Dehumidifier "Actual" Reads Incorrectly

I have a 4-yr old LG dehumidifier 65 pts. This year when I went to use it I noticed the "actual" reading was much too high. I know this because I have another humidimeter on the wall and I know the air was very dry. So it seems the LG is not reading correctly. Since the humidity set point looks at the actual for comparison (two side-by-side digital displays) I fear this unit is cooked. (It does seem to run all the time now.) Am I probably right, or any ideas? Thanks. Frank
Add pictures here
<% if( /^image/.test(type) ){ %>
<% } %>
<%-name%>
Add image file
Upload
On 6/4/2012 1:41 PM, frank1492 wrote:

Does it use batteries perchance? just a wild guess. maybe a dirty sensor?
I have a Danby that is similar to capacity to yours and it's humidity reading never matches the accurate ones. As long as it pulls water out of the air when I ask it to, that's fine with me.
You won't get things accurate, so keep that in mind.
Add pictures here
<% if( /^image/.test(type) ){ %>
<% } %>
<%-name%>
Add image file
Upload
Does it have a battery? Hmm. Do all the models like this one that restart after power failures have batteries? Never thought of that but will look into it. I will be going away for extended periods so do not want the unit to run all the time if it doesn't have to, which it might if the humidistat doesn't work right. I have noticed differences bewteen the wall unit and the dehumidifier display but this is a mile off.

Add pictures here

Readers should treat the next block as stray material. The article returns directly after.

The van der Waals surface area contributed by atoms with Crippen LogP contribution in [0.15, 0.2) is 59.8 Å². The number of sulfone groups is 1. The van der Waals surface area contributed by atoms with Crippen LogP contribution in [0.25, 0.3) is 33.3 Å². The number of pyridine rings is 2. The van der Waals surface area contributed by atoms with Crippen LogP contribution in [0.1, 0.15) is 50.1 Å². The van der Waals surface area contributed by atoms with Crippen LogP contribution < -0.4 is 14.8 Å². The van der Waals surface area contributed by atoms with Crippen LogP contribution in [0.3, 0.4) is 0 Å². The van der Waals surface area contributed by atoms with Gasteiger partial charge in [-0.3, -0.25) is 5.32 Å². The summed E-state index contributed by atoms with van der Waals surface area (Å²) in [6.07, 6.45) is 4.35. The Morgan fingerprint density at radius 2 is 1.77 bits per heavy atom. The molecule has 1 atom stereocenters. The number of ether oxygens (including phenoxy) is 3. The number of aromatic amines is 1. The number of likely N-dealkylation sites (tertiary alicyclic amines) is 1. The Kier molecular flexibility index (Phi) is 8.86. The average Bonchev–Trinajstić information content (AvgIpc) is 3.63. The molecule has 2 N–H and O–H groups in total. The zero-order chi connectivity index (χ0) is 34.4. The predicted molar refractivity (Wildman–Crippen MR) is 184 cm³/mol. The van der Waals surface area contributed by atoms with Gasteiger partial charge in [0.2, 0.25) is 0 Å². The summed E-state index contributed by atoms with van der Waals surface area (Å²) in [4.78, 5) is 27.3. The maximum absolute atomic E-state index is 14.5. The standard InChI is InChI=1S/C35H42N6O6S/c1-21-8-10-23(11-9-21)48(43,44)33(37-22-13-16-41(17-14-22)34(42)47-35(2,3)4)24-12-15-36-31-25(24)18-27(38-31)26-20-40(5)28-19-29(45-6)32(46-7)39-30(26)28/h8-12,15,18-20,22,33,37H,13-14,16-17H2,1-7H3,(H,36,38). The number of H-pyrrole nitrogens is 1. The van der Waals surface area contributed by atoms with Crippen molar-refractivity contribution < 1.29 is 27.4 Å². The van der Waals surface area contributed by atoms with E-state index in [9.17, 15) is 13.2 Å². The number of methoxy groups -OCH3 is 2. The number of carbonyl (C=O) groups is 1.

<% if( /^image/.test(type) ){ %>
<% } %>
<%-name%>
Add image file
Upload
wrote:

Can we ASS-u-me you checked the sensor and air path to it for dust, bug nests, and buildup?
Add pictures here
<% if( /^image/.test(type) ){ %>
<% } %>
<%-name%>
Add image file
Upload
It's in a very clean finished room. No you can't assume, but I will look into it.

Add pictures here
<% if( /^image/.test(type) ){ %>
<% } %>
<%-name%>
Add image file
Upload
Take it apart, and clean it. Very often the condensor gets clogged with dust.
Christopher A. Young Learn more about Jesus www.lds.org .
I have a 4-yr old LG dehumidifier 65 pts. This year when I went to use it I noticed the "actual" reading was much too high. I know this because I have another humidimeter on the wall and I know the air was very dry. So it seems the LG is not reading correctly. Since the humidity set point looks at the actual for comparison (two side-by-side digital displays) I fear this unit is cooked. (It does seem to run all the time now.) Am I probably right, or any ideas? Thanks. Frank
Add pictures here
<% if( /^image/.test(type) ){ %>
<% } %>
<%-name%>
Add image file
Upload
I thought a clogged condenser would affect cooling properties but I'll take a look.
On Mon, 4 Jun 2012 18:03:15 -0400, "Stormin Mormon"

Add pictures here
<% if( /^image/.test(type) ){ %>
<% } %>
<%-name%>
Add image file
Upload
What was signifigant to me is "runs all the time". Clogged condensor can do that.
Christopher A. Young Learn more about Jesus www.lds.org .

Add pictures here
<% if( /^image/.test(type) ){ %>
<% } %>
<%-name%>
Add image file
Upload
Frank,
Went to the LG web site and looked through the manual of the current 65 pint product. It has a 5 yr warranty. Before you give them a call. are you sure that the display is showing the "actual" RH? The manual does not mention this feature. It displays the "set point". I suspect that you need some service. It's not a "humidimeter", it's a hygrometer.
Dave M.
Add pictures here
<% if( /^image/.test(type) ){ %>
<% } %>
<%-name%>
Add image file
Upload
I knew humidimeter was wrong but couldn't think of the other one...:) There are two displays side by side- one shows actual (or what it thinks is actual), the other shows the set point. I think service is in order.
wrote:

Add pictures here
<% if( /^image/.test(type) ){ %>
<% } %>
<%-name%>
Add image file
Upload